Know Your Rights: Paternity and Unmarried Fathers

Posted on May 13th, 2020 in Family Law

An overwhelming amount of children in the United States are born to unmarried parents — approximately 40%. While in some cases, the parents may be in committed relationships but unmarried, the reality is that many of these children will grow up in a fatherless home. Unfortunately, the problem is that many fathers do not know their rights for establishing paternity in Pennsylvania.

Paternity in the United States

While it was long believed that mothers should have custody of their children in the event of a divorce or breakup, the reality isn’t always so. It is estimated that 25% of households are led by a single father. But what happens in cases where the couple isn’t married?

In the United States, when the couple is married, it is presumed that a child consummated during the marriage is the child of each parent. However, when the parents are unmarried, there is no legal presumption of paternity, unless the father is there at the time of the birth. 

However, without being there for the birth and his name not being on the child’s birth certificate, the father has no claim to custody or visitation of the child.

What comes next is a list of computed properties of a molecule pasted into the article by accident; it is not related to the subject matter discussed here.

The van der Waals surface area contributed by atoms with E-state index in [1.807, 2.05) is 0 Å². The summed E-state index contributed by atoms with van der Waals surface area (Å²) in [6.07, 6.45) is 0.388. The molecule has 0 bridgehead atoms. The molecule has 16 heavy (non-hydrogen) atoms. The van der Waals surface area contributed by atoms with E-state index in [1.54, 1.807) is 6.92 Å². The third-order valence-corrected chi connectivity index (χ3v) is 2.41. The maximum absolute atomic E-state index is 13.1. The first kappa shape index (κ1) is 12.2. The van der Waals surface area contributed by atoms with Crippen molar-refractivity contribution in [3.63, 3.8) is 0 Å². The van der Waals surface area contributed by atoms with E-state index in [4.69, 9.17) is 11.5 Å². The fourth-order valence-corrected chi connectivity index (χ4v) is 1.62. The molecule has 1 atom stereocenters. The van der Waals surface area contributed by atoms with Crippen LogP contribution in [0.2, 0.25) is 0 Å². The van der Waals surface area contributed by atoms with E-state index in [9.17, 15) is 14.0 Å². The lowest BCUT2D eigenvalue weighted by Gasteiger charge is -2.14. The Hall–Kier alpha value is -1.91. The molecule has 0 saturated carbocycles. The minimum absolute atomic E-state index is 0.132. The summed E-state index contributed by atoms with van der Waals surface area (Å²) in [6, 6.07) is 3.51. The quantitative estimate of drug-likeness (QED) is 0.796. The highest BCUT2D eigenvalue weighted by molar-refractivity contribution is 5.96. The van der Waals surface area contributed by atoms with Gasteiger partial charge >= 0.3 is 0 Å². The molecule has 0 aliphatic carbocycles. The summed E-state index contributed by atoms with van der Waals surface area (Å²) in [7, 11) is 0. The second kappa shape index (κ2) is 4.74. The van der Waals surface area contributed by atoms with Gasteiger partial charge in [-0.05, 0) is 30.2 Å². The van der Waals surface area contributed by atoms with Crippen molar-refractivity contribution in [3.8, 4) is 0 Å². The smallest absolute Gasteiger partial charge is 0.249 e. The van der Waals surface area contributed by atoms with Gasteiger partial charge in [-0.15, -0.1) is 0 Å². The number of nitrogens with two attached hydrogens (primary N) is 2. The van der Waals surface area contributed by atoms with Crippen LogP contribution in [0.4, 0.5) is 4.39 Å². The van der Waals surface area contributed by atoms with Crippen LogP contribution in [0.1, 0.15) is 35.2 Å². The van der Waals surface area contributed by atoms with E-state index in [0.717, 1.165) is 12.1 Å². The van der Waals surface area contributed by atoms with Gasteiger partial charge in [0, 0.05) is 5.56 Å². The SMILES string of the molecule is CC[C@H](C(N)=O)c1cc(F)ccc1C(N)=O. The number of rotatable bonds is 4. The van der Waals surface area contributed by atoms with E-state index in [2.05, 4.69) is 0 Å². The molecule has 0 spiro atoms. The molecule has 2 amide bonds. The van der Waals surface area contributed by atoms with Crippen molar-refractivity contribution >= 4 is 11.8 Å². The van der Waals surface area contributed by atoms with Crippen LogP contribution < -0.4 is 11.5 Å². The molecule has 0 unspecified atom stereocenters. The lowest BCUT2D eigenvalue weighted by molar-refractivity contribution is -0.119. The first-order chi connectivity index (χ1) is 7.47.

So what’s a dad to do?

Establishing Paternity in Pennsylvania

It’s important for the father to establish paternity if he wishes to have legal custody or visitation rights to the child. Of course, in order to do so, the mother needs to agree and get court approval. If the mother does not agree to the DNA test and the court also does not approve it, the father must come up with the funds to get the test. This can cost anywhere from $300 to $500. But without the legal results, there is no case.

To view how the courts can help with DNA testing, click here.

Once It’s Established

Once the paternity test reveals that the child is the father’s, he needs to work to establish shared custody or visitation

It’s important to know that a variety of factors come into play when it comes to unmarried parents and custody. The court will look closely at:

  • Alcohol or drug abuse
  • Domestic violence history
  • The ability of each parent to meet the physical as well as emotional needs of the children.
  • The ability to meet the needs of a child for family life, community life, as well as a child’s education.

Regardless if custody or visitation is established, the father then also has a legal obligation to pay child support for the baby. The courts will use the same factors to determine the monthly support payments to ensure the child is being cared for.

Paternity Rights for Pennsylvania Dads: Attorney Craig Kalinoski Is Here For You

Establishing paternity and ensuring you are able to be an active participant in your child’s life is a huge undertaking, especially when the mother is not in agreement. But as the child’s father, you have just as many rights and responsibilities to that baby. Do not let the mother try to push you out of your child’s life. Contact the family law attorney Craig Kalinoski today for a free consultation. We want you to be a part of your child’s life. Let us help you.

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